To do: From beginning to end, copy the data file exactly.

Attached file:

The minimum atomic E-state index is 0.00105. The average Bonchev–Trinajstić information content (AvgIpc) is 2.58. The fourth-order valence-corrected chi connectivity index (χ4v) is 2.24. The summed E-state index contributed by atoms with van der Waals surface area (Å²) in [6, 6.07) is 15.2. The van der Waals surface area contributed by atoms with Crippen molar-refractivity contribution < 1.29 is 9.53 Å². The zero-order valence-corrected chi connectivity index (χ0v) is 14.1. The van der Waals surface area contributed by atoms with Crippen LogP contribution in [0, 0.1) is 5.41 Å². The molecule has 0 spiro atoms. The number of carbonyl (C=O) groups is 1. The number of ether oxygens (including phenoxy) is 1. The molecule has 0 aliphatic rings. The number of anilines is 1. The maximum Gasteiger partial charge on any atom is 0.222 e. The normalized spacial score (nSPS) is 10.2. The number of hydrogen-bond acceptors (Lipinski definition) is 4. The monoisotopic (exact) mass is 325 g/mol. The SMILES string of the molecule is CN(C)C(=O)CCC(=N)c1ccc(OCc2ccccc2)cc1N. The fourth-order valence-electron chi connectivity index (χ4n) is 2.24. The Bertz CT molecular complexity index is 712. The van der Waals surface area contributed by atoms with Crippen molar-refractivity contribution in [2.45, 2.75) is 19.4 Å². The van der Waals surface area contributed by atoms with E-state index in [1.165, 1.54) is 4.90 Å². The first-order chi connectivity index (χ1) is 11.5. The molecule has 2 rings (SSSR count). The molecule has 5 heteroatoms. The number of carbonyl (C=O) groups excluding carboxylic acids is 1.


The minimum atomic E-state index is 0.00105. The average Bonchev–Trinajstić information content (AvgIpc) is 2.58. The fourth-order valence-corrected chi connectivity index (χ4v) is 2.24. The summed E-state index contributed by atoms with van der Waals surface area (Å²) in [6, 6.07) is 15.2. The van der Waals surface area contributed by atoms with Crippen molar-refractivity contribution < 1.29 is 9.53 Å². The zero-order valence-corrected chi connectivity index (χ0v) is 14.1. The van der Waals surface area contributed by atoms with Crippen LogP contribution in [0, 0.1) is 5.41 Å². The molecule has 0 spiro atoms. The number of carbonyl (C=O) groups is 1. The number of ether oxygens (including phenoxy) is 1. The molecule has 0 aliphatic rings. The number of anilines is 1. The maximum Gasteiger partial charge on any atom is 0.222 e. The normalized spacial score (nSPS) is 10.2. The number of hydrogen-bond acceptors (Lipinski definition) is 4. The monoisotopic (exact) mass is 325 g/mol. The SMILES string of the molecule is CN(C)C(=O)CCC(=N)c1ccc(OCc2ccccc2)cc1N. The fourth-order valence-electron chi connectivity index (χ4n) is 2.24. The Bertz CT molecular complexity index is 712. The van der Waals surface area contributed by atoms with Crippen molar-refractivity contribution in [2.45, 2.75) is 19.4 Å². The van der Waals surface area contributed by atoms with E-state index in [1.165, 1.54) is 4.90 Å². The first-order chi connectivity index (χ1) is 11.5. The molecule has 2 rings (SSSR count). The molecule has 5 heteroatoms. The number of carbonyl (C=O) groups excluding carboxylic acids is 1.